Noel Gallagher Documentary Goes Deep Inside the Songwriter's Artistic Process

'High Flying Birds: Somewhere In Between' chronicles making of the Oasis guitarist's new solo record

November 4, 2011 2:00 PM ET
noel gallagher
Noel Gallagher, Winner of a Q Icon, poses at The Grosvenor House Hotel in London.
Chris Jackson/Getty Images

"Noel Gallagher's one of the best  songwriters of his generation," says music producer Dave Sardy, who produced the last two Oasis records and Noel Gallagher's solo record "Noel Gallagher's High Flying Birds," due November 8th in the U.S. "I've worked with many artists including Johnny Cash, and Noel's on par with Johnny Cash. He's the real deal. He lives and breathes music. Even when Noel's just sitting down, playing his guitar to warm up, he is so talented and soulful, he has me and the engineers almost in tears."

Sardy was one of approximately 50 people who attended Soho House West Hollywood on Wednesday, where Filter presented a screening of High Flying Birds: Somewhere In Between, a compelling, revealing and entertaining documentary about the making of Gallagher's new record.

Despite being only 33 minutes long, the documentary packs in a lot of behind-the-scenes footage of the British rock star's artistic process, including studio time and detailed notewriting. The soundtrack is filled with songs from his new record, and Gallagher himself narrates the film.

High Flying Birds opens with Gallagher speaking about this new phase of his career. "It's very liberating. A Noel Gallagher audience? What is that? I don't know yet. We'll find out.”

The film's focus is on Gallagher's commitment to his art, his reverence for and deference to the tradition of songwriting, his perfectionistic nature and sense of humor.

Gallagher initially recorded the songs in England, but then sent them to Los Angeles producer Dave Sardy who had many suggestions and booked a flight to London to share his feedback with the nervous Gallagher. "I was thinking, well he's not coming over to tell me it's brilliant, that's for sure, 'cause he could do that on the phone. He's coming over to lay something on me." After Sardy's visit, Gallagher decided to hand Sardy the reins.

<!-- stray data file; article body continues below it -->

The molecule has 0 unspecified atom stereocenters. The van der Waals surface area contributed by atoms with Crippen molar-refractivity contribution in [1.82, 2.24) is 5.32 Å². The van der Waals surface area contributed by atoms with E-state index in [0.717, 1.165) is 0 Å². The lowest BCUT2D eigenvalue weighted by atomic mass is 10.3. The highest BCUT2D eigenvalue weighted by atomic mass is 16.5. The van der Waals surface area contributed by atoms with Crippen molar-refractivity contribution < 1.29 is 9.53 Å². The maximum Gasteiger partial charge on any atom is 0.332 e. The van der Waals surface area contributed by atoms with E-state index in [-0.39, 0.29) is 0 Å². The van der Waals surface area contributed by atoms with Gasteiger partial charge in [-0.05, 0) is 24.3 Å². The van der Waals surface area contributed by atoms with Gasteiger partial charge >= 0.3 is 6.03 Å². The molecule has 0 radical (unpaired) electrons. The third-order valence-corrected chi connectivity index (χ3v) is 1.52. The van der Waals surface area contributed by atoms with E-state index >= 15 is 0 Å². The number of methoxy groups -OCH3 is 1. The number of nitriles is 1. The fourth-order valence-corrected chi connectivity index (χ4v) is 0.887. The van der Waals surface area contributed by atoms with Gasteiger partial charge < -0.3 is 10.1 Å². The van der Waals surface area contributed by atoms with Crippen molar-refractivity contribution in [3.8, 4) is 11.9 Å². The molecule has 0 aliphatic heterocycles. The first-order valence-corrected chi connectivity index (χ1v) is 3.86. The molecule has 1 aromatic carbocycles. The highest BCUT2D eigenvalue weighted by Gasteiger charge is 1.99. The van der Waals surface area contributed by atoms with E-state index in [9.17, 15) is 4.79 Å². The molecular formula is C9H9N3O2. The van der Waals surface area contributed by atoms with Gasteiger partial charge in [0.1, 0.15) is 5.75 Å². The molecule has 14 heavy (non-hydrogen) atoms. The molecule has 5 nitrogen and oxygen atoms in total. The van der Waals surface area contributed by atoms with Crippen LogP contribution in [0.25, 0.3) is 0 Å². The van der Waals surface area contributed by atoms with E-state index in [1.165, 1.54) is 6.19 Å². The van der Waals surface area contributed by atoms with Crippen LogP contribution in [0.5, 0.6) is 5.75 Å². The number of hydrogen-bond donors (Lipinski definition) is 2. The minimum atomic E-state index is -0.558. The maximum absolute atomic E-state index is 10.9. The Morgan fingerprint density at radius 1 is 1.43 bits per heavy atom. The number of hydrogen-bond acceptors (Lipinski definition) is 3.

From there, Gallagher and his drummer Jeremy Stacy flew to Los Angeles to work at the legendary Sunset Sound recording studio and at Sardy's studio Hillside Manor.

In the film, Gallagher puts a lot of emphasis on the elusive songwriting process, calling his own method "Going fishing." "All I can do is sit with a guitar and wait and hope for something to happen. And that's what I do. I sit by the river and if I get a catch, great.” 

Despite having written an array of hits for Oasis, Gallagher admits that he can't read music and that he's not a great guitarist or vocalist. "I'm not great at anything.” he says. “I'm great at being me and doing what I do. I try to write great songs. Sometimes it happens. Sometimes it doesn't. I like the discipline of that."

On his new record, Gallagher says his focus is upon themes of love, hope and going on a journey. Despite professing himself to be a cynic, he says, "You've got to be strong enough for love. It's very easy to be cool and cynical. It's very difficult to just let yourself go and be in love. You've got to be strong enough for that."

At the documentary's end, Gallagher reflects on what it was like being in Oasis and hitting certain milestones, and then discusses his future as a solo artist. "I'm going to set the benchmark. A year from now there will be a benchmark and it might be down by my ankles or it might be way above my head. It may exceed everyone's expectations or it may just be alright. It may just be another album. Don't know yet. But that's the great thing about it. Who knows?"

Noel Gallagher Reveals Details of Two New Solo Albums
Noel Gallagher on Mumford & Sons, Radiohead and His Brother
Noel Gallagher: 'I'm Not Technically Proficient Enough to Attempt All Kinds of Music'

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